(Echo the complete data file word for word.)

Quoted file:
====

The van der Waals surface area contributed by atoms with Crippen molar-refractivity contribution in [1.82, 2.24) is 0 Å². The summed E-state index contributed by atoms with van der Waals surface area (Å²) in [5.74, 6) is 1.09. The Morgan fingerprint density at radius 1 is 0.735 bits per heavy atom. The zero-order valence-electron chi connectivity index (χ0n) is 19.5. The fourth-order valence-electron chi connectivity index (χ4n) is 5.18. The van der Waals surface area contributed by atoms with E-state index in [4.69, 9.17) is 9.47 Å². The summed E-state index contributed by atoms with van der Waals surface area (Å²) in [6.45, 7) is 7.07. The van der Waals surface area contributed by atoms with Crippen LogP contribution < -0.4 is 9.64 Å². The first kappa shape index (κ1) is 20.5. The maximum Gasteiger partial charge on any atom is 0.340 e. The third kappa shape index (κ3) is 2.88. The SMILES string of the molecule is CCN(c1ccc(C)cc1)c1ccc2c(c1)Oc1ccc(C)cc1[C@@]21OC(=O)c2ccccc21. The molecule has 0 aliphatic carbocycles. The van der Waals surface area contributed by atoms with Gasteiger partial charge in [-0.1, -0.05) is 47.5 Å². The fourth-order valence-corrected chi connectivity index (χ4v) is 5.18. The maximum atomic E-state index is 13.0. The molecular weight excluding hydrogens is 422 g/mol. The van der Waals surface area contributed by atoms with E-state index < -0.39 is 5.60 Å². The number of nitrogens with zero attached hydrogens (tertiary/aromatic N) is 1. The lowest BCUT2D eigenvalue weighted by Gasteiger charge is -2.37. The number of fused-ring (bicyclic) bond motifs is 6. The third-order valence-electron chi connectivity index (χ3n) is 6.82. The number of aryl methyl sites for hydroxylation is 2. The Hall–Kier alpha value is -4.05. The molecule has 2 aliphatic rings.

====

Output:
The van der Waals surface area contributed by atoms with Crippen molar-refractivity contribution in [1.82, 2.24) is 0 Å². The summed E-state index contributed by atoms with van der Waals surface area (Å²) in [5.74, 6) is 1.09. The Morgan fingerprint density at radius 1 is 0.735 bits per heavy atom. The zero-order valence-electron chi connectivity index (χ0n) is 19.5. The fourth-order valence-electron chi connectivity index (χ4n) is 5.18. The van der Waals surface area contributed by atoms with E-state index in [4.69, 9.17) is 9.47 Å². The summed E-state index contributed by atoms with van der Waals surface area (Å²) in [6.45, 7) is 7.07. The van der Waals surface area contributed by atoms with Crippen LogP contribution < -0.4 is 9.64 Å². The first kappa shape index (κ1) is 20.5. The maximum Gasteiger partial charge on any atom is 0.340 e. The third kappa shape index (κ3) is 2.88. The SMILES string of the molecule is CCN(c1ccc(C)cc1)c1ccc2c(c1)Oc1ccc(C)cc1[C@@]21OC(=O)c2ccccc21. The molecule has 0 aliphatic carbocycles. The van der Waals surface area contributed by atoms with Gasteiger partial charge in [-0.1, -0.05) is 47.5 Å². The fourth-order valence-corrected chi connectivity index (χ4v) is 5.18. The maximum atomic E-state index is 13.0. The molecular weight excluding hydrogens is 422 g/mol. The van der Waals surface area contributed by atoms with E-state index < -0.39 is 5.60 Å². The number of nitrogens with zero attached hydrogens (tertiary/aromatic N) is 1. The lowest BCUT2D eigenvalue weighted by Gasteiger charge is -2.37. The number of fused-ring (bicyclic) bond motifs is 6. The third-order valence-electron chi connectivity index (χ3n) is 6.82. The number of aryl methyl sites for hydroxylation is 2. The Hall–Kier alpha value is -4.05. The molecule has 2 aliphatic rings.